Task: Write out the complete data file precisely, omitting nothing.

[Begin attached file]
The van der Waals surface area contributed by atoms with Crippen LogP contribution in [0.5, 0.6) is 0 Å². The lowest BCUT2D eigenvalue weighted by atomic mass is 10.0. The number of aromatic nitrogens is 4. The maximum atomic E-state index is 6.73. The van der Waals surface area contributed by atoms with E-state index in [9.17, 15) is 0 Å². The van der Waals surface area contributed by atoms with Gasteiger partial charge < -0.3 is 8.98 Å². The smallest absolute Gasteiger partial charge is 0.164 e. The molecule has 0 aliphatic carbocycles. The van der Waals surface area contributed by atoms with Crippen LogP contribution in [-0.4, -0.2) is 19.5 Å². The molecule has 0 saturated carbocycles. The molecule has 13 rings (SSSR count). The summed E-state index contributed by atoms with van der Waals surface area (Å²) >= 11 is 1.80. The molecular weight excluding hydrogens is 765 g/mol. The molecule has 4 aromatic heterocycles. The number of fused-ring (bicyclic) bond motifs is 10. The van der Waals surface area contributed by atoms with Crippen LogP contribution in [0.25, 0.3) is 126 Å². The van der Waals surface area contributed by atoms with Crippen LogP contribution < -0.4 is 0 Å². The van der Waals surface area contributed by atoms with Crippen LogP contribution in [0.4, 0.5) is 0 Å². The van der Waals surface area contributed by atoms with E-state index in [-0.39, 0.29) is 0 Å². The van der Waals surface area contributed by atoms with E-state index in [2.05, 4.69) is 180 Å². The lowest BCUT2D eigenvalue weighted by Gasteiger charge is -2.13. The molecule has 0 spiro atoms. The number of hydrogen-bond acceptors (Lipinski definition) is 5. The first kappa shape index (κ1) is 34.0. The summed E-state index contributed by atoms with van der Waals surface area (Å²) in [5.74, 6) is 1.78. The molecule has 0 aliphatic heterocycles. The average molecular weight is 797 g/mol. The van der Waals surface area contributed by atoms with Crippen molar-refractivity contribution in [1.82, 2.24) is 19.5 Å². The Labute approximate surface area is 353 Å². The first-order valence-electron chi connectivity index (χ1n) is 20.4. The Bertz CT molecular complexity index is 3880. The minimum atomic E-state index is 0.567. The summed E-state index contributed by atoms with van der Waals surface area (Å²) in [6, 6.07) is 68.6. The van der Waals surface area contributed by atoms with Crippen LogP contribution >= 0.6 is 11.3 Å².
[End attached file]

The van der Waals surface area contributed by atoms with Crippen LogP contribution in [0.5, 0.6) is 0 Å². The lowest BCUT2D eigenvalue weighted by atomic mass is 10.0. The number of aromatic nitrogens is 4. The maximum atomic E-state index is 6.73. The van der Waals surface area contributed by atoms with E-state index in [9.17, 15) is 0 Å². The van der Waals surface area contributed by atoms with Gasteiger partial charge < -0.3 is 8.98 Å². The smallest absolute Gasteiger partial charge is 0.164 e. The molecule has 0 aliphatic carbocycles. The van der Waals surface area contributed by atoms with Crippen LogP contribution in [-0.4, -0.2) is 19.5 Å². The molecule has 0 saturated carbocycles. The molecule has 13 rings (SSSR count). The summed E-state index contributed by atoms with van der Waals surface area (Å²) >= 11 is 1.80. The molecular weight excluding hydrogens is 765 g/mol. The molecule has 4 aromatic heterocycles. The number of fused-ring (bicyclic) bond motifs is 10. The van der Waals surface area contributed by atoms with Crippen LogP contribution in [0.25, 0.3) is 126 Å². The van der Waals surface area contributed by atoms with Crippen LogP contribution < -0.4 is 0 Å². The van der Waals surface area contributed by atoms with Crippen LogP contribution in [0.4, 0.5) is 0 Å². The van der Waals surface area contributed by atoms with E-state index in [-0.39, 0.29) is 0 Å². The van der Waals surface area contributed by atoms with E-state index in [2.05, 4.69) is 180 Å². The lowest BCUT2D eigenvalue weighted by Gasteiger charge is -2.13. The molecule has 0 spiro atoms. The number of hydrogen-bond acceptors (Lipinski definition) is 5. The first kappa shape index (κ1) is 34.0. The summed E-state index contributed by atoms with van der Waals surface area (Å²) in [5.74, 6) is 1.78. The molecule has 0 aliphatic heterocycles. The average molecular weight is 797 g/mol. The van der Waals surface area contributed by atoms with Crippen molar-refractivity contribution in [1.82, 2.24) is 19.5 Å². The Labute approximate surface area is 353 Å². The first-order valence-electron chi connectivity index (χ1n) is 20.4. The Bertz CT molecular complexity index is 3880. The minimum atomic E-state index is 0.567. The summed E-state index contributed by atoms with van der Waals surface area (Å²) in [6, 6.07) is 68.6. The van der Waals surface area contributed by atoms with Crippen LogP contribution >= 0.6 is 11.3 Å².